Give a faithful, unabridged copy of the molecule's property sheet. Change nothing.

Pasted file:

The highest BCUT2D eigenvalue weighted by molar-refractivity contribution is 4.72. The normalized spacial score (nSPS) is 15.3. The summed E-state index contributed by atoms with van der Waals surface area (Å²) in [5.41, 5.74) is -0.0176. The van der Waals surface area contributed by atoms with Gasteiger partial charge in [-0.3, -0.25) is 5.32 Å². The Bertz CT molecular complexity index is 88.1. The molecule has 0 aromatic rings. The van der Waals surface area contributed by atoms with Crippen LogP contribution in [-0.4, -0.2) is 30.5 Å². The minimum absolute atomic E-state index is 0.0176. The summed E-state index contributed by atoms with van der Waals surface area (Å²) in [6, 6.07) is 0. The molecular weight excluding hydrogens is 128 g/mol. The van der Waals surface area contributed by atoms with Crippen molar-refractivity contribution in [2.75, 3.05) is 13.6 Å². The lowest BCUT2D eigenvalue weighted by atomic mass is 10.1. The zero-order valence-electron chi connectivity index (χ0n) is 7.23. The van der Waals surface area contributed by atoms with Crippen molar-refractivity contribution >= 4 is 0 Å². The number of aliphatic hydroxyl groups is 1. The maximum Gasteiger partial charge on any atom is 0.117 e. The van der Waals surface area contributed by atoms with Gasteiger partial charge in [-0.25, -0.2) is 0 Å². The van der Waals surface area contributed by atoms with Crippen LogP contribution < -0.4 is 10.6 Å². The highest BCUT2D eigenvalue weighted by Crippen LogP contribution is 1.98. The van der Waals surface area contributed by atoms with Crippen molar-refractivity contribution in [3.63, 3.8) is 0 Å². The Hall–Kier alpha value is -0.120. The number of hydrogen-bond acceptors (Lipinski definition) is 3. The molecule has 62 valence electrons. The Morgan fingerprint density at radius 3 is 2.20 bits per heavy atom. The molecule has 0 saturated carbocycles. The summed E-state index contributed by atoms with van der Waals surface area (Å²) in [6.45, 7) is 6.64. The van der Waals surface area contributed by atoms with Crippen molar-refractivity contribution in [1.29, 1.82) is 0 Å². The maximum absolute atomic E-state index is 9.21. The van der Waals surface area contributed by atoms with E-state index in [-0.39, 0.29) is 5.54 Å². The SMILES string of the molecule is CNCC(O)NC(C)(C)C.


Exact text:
The highest BCUT2D eigenvalue weighted by molar-refractivity contribution is 4.72. The normalized spacial score (nSPS) is 15.3. The summed E-state index contributed by atoms with van der Waals surface area (Å²) in [5.41, 5.74) is -0.0176. The van der Waals surface area contributed by atoms with Gasteiger partial charge in [-0.3, -0.25) is 5.32 Å². The Bertz CT molecular complexity index is 88.1. The molecule has 0 aromatic rings. The van der Waals surface area contributed by atoms with Crippen LogP contribution in [-0.4, -0.2) is 30.5 Å². The minimum absolute atomic E-state index is 0.0176. The summed E-state index contributed by atoms with van der Waals surface area (Å²) in [6, 6.07) is 0. The molecular weight excluding hydrogens is 128 g/mol. The van der Waals surface area contributed by atoms with Crippen molar-refractivity contribution in [2.75, 3.05) is 13.6 Å². The lowest BCUT2D eigenvalue weighted by atomic mass is 10.1. The zero-order valence-electron chi connectivity index (χ0n) is 7.23. The van der Waals surface area contributed by atoms with Crippen molar-refractivity contribution >= 4 is 0 Å². The number of aliphatic hydroxyl groups is 1. The maximum Gasteiger partial charge on any atom is 0.117 e. The van der Waals surface area contributed by atoms with Gasteiger partial charge in [-0.25, -0.2) is 0 Å². The van der Waals surface area contributed by atoms with Crippen LogP contribution < -0.4 is 10.6 Å². The highest BCUT2D eigenvalue weighted by Crippen LogP contribution is 1.98. The van der Waals surface area contributed by atoms with Crippen molar-refractivity contribution in [3.63, 3.8) is 0 Å². The Hall–Kier alpha value is -0.120. The number of hydrogen-bond acceptors (Lipinski definition) is 3. The molecule has 62 valence electrons. The Morgan fingerprint density at radius 3 is 2.20 bits per heavy atom. The molecule has 0 saturated carbocycles. The summed E-state index contributed by atoms with van der Waals surface area (Å²) in [6.45, 7) is 6.64. The van der Waals surface area contributed by atoms with Crippen molar-refractivity contribution in [1.29, 1.82) is 0 Å². The maximum absolute atomic E-state index is 9.21. The van der Waals surface area contributed by atoms with E-state index in [-0.39, 0.29) is 5.54 Å². The SMILES string of the molecule is CNCC(O)NC(C)(C)C.